Thursday, May 21, 2009

Some Reasons to Restrain Enthusiasm for John Deere's Results (DE; AGM)

Since we closed yesterday with a Black & Decker story I thought I'd continue the tool & implement theme with some thoughts on DE.
The stock was up a bit over 1% on a down day and in late aftermarket trade added a couple more pennies. The stock is up 80% from the early March low.
The headlines for DE have been surprisingly positive:

From Schaeffer's:
Deere & Company (DE) Corrals Pre-Earnings Call Speculators

From Bloomberg:
Deere Profit Tops Estimates on ‘Strong’ Farm Sales

From BloggingStocks:
Deere & Co (DE) Q2 earnings beat estimates

Even Joe Wiesenthal's dour view mentioned the stock action:
Deere's Outlook Sucks, But Of Course The Stock Is Up Anyway (DE)

There are a couple clouds on the horizon, from the Washington Post:

Federal Reserve: Agricultural credit tightened

WICHITA, Kan. -- More lenders are tightening their restrictions for agricultural loans in the Midwest at the same time that repayments on loans have dropped, The Federal Reserve Bank of Kansas City says.

The Federal Reserve reported Friday that its quarterly survey found that the percentage of lenders raising collateral requirements reached another record high in the Tenth Federal Reserve District. The rate of loan repayments also fell for the second straight quarter.

Turbulent agricultural conditions contributed to the tightened farm credit, the agency said.

"The thing to take away from all of this is ... farmers are positioning themselves to get through turbulent times," Federal Reserve economist Brian Briggeman said...

...The increase in bank referrals to government farm lending programs across the region was also driven by Oklahoma, where bankers were concerned about drought stress on the winter wheat crop.

Those early fears over the crop appeared well founded. The National Agricultural Statistics Service last week issued a winter wheat forecast saying Oklahoma's wheat crop was expected to come be 52 percent smaller than last year's crop because of drought and spring freeze damage.

"Things are definitely tough in Oklahoma right now on two fronts," Briggeman said.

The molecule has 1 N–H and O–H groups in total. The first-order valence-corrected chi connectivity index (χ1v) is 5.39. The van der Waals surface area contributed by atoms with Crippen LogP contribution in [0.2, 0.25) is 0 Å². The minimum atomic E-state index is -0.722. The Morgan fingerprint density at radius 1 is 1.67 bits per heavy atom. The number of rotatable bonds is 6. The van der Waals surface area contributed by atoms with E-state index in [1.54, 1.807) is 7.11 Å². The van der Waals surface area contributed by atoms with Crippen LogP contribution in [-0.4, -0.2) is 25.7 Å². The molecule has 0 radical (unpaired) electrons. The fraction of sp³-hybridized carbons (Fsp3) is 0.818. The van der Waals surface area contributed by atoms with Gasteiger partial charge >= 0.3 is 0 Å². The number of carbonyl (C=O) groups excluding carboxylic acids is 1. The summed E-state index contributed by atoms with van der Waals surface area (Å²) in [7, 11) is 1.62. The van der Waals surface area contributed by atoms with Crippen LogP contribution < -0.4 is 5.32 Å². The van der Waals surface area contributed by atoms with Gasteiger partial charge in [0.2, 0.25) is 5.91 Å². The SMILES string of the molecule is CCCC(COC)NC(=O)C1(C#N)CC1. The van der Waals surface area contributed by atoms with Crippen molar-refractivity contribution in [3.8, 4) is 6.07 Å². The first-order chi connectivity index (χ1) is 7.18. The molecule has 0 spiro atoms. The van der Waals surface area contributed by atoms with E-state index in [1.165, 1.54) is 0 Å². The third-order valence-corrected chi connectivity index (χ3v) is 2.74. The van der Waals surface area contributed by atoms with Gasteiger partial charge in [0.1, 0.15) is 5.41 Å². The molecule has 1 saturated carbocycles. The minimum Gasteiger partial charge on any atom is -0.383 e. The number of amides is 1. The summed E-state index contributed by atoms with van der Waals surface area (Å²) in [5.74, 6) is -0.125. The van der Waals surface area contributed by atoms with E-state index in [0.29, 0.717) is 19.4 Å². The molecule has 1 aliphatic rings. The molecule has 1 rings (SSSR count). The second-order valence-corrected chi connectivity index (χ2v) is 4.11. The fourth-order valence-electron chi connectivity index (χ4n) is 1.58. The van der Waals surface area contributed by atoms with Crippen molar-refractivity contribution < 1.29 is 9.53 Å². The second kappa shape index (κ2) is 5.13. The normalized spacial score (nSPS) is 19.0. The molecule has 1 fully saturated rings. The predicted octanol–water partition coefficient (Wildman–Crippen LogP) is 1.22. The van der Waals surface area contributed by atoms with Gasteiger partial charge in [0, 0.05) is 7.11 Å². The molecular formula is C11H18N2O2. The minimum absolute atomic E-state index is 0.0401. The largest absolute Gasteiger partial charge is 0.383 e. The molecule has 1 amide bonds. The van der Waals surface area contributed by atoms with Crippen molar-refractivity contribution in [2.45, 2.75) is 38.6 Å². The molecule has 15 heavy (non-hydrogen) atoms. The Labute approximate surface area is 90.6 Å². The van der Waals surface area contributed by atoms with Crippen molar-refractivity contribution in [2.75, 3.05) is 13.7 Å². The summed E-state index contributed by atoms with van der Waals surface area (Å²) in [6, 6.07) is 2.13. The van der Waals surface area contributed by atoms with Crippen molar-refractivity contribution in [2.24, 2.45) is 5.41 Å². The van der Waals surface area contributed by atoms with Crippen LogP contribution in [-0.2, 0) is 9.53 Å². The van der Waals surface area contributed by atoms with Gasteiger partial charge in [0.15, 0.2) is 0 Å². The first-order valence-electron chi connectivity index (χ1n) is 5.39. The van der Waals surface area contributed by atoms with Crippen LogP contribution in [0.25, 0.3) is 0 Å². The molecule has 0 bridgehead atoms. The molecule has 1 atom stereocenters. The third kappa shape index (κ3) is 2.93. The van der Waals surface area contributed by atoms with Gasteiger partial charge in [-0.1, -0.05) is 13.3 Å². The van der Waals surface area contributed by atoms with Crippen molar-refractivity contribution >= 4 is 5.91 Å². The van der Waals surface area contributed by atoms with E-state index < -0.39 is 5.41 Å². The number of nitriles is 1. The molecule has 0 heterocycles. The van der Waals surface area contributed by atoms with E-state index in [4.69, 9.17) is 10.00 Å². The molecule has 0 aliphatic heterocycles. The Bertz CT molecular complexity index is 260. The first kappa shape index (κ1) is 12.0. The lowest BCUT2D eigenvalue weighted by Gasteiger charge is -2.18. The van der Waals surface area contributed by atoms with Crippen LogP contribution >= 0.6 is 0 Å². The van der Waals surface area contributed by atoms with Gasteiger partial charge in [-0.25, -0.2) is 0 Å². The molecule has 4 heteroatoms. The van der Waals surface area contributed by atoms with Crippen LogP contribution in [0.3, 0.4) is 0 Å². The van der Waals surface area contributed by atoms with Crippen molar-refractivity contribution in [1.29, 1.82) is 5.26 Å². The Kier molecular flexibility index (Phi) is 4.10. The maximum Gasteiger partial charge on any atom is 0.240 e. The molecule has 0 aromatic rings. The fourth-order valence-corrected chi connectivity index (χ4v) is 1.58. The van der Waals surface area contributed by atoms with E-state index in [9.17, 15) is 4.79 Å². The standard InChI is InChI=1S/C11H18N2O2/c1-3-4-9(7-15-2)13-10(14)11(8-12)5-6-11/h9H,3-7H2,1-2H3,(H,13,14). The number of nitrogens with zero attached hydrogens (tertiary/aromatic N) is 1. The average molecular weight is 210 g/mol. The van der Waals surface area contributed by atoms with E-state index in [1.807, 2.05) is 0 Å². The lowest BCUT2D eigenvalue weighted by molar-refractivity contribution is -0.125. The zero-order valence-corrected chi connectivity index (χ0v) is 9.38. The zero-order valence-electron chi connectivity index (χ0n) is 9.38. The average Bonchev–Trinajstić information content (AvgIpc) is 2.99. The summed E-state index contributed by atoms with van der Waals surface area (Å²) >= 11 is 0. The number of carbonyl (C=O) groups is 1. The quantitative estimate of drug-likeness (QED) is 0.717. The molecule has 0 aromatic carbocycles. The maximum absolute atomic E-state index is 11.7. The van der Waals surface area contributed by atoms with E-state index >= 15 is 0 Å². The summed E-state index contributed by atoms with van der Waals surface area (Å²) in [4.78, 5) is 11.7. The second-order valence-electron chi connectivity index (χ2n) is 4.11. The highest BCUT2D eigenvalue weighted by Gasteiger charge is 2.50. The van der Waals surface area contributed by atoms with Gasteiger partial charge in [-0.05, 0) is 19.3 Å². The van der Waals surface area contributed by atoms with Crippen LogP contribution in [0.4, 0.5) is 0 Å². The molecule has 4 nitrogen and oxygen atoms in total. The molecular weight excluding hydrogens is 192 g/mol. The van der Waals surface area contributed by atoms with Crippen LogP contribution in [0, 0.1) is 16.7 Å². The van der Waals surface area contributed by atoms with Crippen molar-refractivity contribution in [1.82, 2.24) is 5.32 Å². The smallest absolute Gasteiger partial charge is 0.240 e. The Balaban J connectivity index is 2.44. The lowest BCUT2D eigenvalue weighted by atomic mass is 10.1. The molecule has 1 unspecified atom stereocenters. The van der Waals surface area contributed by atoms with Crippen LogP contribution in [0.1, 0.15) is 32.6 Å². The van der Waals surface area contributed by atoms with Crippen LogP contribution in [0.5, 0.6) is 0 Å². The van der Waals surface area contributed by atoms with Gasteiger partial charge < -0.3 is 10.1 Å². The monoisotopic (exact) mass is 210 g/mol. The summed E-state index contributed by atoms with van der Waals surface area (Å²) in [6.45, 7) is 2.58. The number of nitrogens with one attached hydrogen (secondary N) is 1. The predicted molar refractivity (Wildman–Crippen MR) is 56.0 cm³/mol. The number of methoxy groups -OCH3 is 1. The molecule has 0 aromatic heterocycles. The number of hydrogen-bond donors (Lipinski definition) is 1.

Survey respondents reported farm income had slipped from the record highs of last year, especially in Oklahoma and Kansas. Livestock producers also were struggling with low cattle and hog prices amid waning global demand for meat...MORE

If you blinked last October, you missed the fact that Federal Agricultural Mortgage Corp.(Farmer MAC) was on the ropes, what with all the hullabaloo surrounding it's city cousins, Fannie and Freddie.

From the Financial Times, Sep. 25, 2008: Farmer Mac

You can’t choose your family. In the Mac and Mae household, overgrown delinquent mortgage financiers Freddie and Fannie are now in federal custody, deemed a danger to themselves and others. But lesser-known members of the public-private clan also face testing times. Farmer Mac, the toxic twins’ rural cousin, has seen its market value plummet from more than $350m last year to barely $50m. In fact, some 80 per cent of its value has vanished in the past two weeks....

From the WSJ, Oct. 2, 2008: Farmer Mac Rescued by Lenders

From MarketWatch, Nov. 26, 2008: Credit crunch hits Deere

The only outfit that I saw reading yesterday's news in a manner similar to yours truly was Forbes:

Harm On The Farm

Profits are up but the expected drop in farm income will likely dent equipment sales.

Tractor makers are hitching their hopes on the historically high profitability of farmers, but with U.S. farm net incomes expected to fall 20% in 2009, to $71.2 billion, from a year ago, farmers may not be eager to spend on farming equipment in the near-term.

While crop prices have been gaining strength recently, they're still well below last year's record-breaking levels, which will crop farm incomes in 2009, according to U.S. Department of Agriculture estimates. Agriculture, however, hasn't been hit as hard by the global financial crisis as other industries since the strong fundamentals that helped lifted crop prices last summer remain intact -- growing global populations are steadily improving their diets by eating more complex proteins, boosting grain demand for animal feed....MORE